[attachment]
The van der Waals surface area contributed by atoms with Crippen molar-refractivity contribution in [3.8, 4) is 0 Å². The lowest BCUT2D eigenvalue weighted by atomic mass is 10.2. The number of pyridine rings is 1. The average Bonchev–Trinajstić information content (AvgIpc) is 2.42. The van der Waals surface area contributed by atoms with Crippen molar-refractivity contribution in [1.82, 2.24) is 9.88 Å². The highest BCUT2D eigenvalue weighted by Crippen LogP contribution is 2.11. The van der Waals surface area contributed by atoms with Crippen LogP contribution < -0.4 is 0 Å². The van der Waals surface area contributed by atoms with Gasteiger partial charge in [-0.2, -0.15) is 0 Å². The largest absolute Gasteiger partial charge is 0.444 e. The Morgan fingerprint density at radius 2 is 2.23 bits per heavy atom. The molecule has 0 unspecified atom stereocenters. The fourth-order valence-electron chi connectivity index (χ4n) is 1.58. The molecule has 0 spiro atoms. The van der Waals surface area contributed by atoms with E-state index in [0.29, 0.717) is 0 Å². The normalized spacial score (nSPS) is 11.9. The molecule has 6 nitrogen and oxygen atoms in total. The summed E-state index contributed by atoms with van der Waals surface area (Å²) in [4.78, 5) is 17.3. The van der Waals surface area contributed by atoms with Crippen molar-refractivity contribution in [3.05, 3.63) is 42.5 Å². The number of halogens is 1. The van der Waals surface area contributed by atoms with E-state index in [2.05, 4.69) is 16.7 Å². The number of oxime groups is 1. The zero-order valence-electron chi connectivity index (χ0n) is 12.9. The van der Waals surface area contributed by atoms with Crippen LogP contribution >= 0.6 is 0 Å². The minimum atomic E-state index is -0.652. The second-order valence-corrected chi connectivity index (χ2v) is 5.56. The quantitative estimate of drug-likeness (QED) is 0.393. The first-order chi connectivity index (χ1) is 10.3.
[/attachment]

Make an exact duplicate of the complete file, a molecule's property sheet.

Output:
The van der Waals surface area contributed by atoms with Crippen molar-refractivity contribution in [3.8, 4) is 0 Å². The lowest BCUT2D eigenvalue weighted by atomic mass is 10.2. The number of pyridine rings is 1. The average Bonchev–Trinajstić information content (AvgIpc) is 2.42. The van der Waals surface area contributed by atoms with Crippen molar-refractivity contribution in [1.82, 2.24) is 9.88 Å². The highest BCUT2D eigenvalue weighted by Crippen LogP contribution is 2.11. The van der Waals surface area contributed by atoms with Crippen LogP contribution < -0.4 is 0 Å². The van der Waals surface area contributed by atoms with Gasteiger partial charge in [-0.2, -0.15) is 0 Å². The largest absolute Gasteiger partial charge is 0.444 e. The Morgan fingerprint density at radius 2 is 2.23 bits per heavy atom. The molecule has 0 unspecified atom stereocenters. The fourth-order valence-electron chi connectivity index (χ4n) is 1.58. The molecule has 0 spiro atoms. The van der Waals surface area contributed by atoms with E-state index in [0.29, 0.717) is 0 Å². The normalized spacial score (nSPS) is 11.9. The molecule has 6 nitrogen and oxygen atoms in total. The summed E-state index contributed by atoms with van der Waals surface area (Å²) in [4.78, 5) is 17.3. The van der Waals surface area contributed by atoms with Crippen molar-refractivity contribution in [3.05, 3.63) is 42.5 Å². The number of halogens is 1. The van der Waals surface area contributed by atoms with E-state index in [2.05, 4.69) is 16.7 Å². The number of oxime groups is 1. The zero-order valence-electron chi connectivity index (χ0n) is 12.9. The van der Waals surface area contributed by atoms with Crippen LogP contribution >= 0.6 is 0 Å². The minimum atomic E-state index is -0.652. The second-order valence-corrected chi connectivity index (χ2v) is 5.56. The quantitative estimate of drug-likeness (QED) is 0.393. The first-order chi connectivity index (χ1) is 10.3.